Loutherback serves 50 years with college students

Published in the December 7, 2016 issue of The Bells Dr. George Loutherback has worked with UMHB students for the past 20 years and will soon be celebrating 50 years of mentoring students for various universities. At the beginning of his career, Loutherback, who is affectionately called “Dr. L,” was the director of the Baptist Student Union, which is now called the Baptist Student Ministry. Before coming to UMHB he worked at many junior colleges and even supervised the BSM at Baylor University for 14 years before coming to UMHB. Loutherback has done a lot to make his mark during his time with the university. He was the original founder of the Christian Association of Student Leaders, a specialized student life conference for Christian universities, and the beloved Welcome Week. As the university’s current chaplin Loutherback teaches his own New Testament course and oversees all chapel services for the university, including bringing in speakers that will challenge the current generation with their messages. He also helped start the revival program that takes place during the spring semester each year. He even provides marriage and grieving counseling for students who need the assistance. Loutherback also has a big role in the England mission trip that happens every summer. The university chaplain said he loves his job because he doesn’t have to follow a strict routine. . “There is no day that is exactly the same because I have different people come through that door every day,” He said. As a mentor and counselor to students on campus, Loutherback works with all students with different needs. He finds out what need they need help with and then builds a relationship with the student from there. If a student wants to work on anything, they they can confide in “Dr. L” for help. “Every student faces challenges that allow them to grow and expand on what they’ve learned before they come in to see me again,” Dr. Loutherback said. Dr. Shawn Shannon,the current director of the BSM here on campus said she respects Loutherback for how long he has followed Jesus and how he encourages others to do the same. Shannon has worked with him for 28 years, including his years as BSU director.. She believes Loutherback is committed to raising up leaders among students with whom he serves.. “One way we know what others value is to observe those things that they will do that are inconvenient or personally costly. I see Dr. L giving his time and life to develop leaders and to share Christ with the United Kingdom and to provide experiences where others can meet, commit to, and...

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United States honors veterans

Published in the November 16, 2016 issue of The Bells According to military.com, legislation was passed in 1938, that November 11 would be “dedicated to the cause of world peace and to be hereafter celebrated and known as ‘Armistice Day.’” This was specifically to commemorate the first anniversary of the end of World War I and to honor veterans who served during this time. In 1954, after having been through both World War II and the Korean War, the 83rd U.S. Congress and President Eisenhower amended the Act of 1938 by striking out the word “Armistice” and inserting the word “Veterans.” With the change, Nov. 11 became a day to honor American veterans of all wars through all times. Veterans Day is not to be confused with Memorial Day. Military.com states that Memorial Day honors service members who died in service to their country or as a result of injuries incurred during battle. Deceased veterans are also remembered on Veterans Day, but the day is set aside to thank and honor living veterans who served honorably in the military — in wartime or peacetime. Fun Facts about Veterans: -7 million veterans served in the Vietnam War era (1964-1975) -2 million veterans served during the Korean War (1950-1953) -5.5 million veterans served during the Gulf War (Aug. 2, 1990- Present) -16 million Americans served during World War II (1941-1945), 620,000 of which are still alive -2 million veterans are...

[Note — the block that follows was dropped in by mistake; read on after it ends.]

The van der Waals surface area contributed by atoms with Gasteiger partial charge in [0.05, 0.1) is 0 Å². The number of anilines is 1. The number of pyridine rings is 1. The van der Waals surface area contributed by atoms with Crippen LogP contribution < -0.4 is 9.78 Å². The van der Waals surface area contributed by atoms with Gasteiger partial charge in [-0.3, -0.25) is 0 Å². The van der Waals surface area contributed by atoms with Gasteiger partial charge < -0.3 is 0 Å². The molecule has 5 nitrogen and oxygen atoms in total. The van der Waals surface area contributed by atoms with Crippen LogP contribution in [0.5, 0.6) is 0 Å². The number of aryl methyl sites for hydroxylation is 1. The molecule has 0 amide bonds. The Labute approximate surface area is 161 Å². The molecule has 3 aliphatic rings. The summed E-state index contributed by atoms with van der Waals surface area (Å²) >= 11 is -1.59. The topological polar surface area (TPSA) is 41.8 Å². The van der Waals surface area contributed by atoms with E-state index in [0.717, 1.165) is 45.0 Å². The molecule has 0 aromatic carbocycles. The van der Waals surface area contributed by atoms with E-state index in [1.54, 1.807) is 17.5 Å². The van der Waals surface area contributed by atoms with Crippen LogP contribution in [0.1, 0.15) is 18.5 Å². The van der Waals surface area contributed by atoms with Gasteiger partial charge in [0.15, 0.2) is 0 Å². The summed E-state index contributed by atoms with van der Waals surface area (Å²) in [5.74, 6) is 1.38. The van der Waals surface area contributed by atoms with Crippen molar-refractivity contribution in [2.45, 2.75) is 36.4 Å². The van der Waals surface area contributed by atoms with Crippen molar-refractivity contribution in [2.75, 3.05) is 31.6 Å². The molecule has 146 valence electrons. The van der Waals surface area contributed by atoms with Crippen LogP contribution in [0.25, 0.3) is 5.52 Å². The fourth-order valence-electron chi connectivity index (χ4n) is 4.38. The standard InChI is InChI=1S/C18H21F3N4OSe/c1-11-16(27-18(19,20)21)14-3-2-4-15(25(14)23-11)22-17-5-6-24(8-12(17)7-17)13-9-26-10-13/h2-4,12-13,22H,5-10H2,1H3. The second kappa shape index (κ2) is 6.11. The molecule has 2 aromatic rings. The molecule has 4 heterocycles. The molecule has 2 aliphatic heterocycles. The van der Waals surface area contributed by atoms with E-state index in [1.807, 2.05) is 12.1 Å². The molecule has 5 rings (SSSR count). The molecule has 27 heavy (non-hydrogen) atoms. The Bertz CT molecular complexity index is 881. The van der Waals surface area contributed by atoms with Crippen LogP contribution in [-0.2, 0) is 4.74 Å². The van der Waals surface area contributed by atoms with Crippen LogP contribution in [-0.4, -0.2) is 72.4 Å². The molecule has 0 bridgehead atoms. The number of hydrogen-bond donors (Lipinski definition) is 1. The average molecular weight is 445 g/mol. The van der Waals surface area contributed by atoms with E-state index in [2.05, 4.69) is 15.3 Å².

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Tricks, treats, and zombies:  Halloween 2016 in (and out) of Belton
Oct26

Tricks, treats, and zombies: Halloween 2016 in (and out) of Belton

Published in the October 26, 2017 issue of The Bells This Halloween there are plenty of places to go and celebrate the spooky holiday. From fall festivals to haunted hayrides this Halloween is bound to be special one. Historic ghost walk of Salado There is a legend that on Salado’s main street there are many ghosts of cowboys and Indians that come out on Halloween night to scare those who walk its lantern-lit street. If students are brave enough to venture out his far, they can meet a tour guide at the ghost wagon across the street from the Stage Coach Inn and get lost in the tales of cowboys, Indians, lost treasure, and most importantly ghosts. The tour lasts around an hour-and-a-half, and tickets can be purchased for $20. All ages are welcome on this spooky tour but ages 13-and-up are recommended. This event will take place Oct 28, when the sun goes down and the ghosts come out to play. Trunk-or-treating/Fall Festivals Trunk-or-treating is a safe alternative to door-to-door trick-or-treating. Many churches do this for families in the community, but older youths are also welcome to join in on the fun. One option is the First Baptist Church of Killeen, who will be hosting a trunk-or-treat event from 6 p.m.to 8 p.m. on the churches property on Oct. 31. This specific event will have bounce houses, food, games, music, and candy for all to enjoy. The Trinity Baptist Church in Harker Heights will hold its annual Fall Festival from 4 p.m. to 5:30 p.m., Oct. 27. Admission is one can or box of nonperishable foods that can be donated to the Harker Heights Food Care Center. The event will feature a bounce house and slide, games, booths, a cake walk, and free hot dogs, popcorn and snow cones. There will also be a chili cook-off sponsored by Sunday school classes that participants can help judge. Zombie 5k Run For this crazy event you can preregister to be a zombie or human for $25. Online registration will close Oct. 27 at midnight, but tickets can be purchased for $30 at the gate the morning of the race. Children under the age of six get in free. The chase begins at 9 a.m. on Oct. 29 and will last until 11 a.m. The goal is for the humans to save Belton by zipping to the finish line before the zombies make it there first. There will be zombie makeup artists on-site for an additional fee, and costume prizes will be awarded after the race for both categories. Halloween Carnivals Killeen Special Events Center is hosting a carnival on Oct...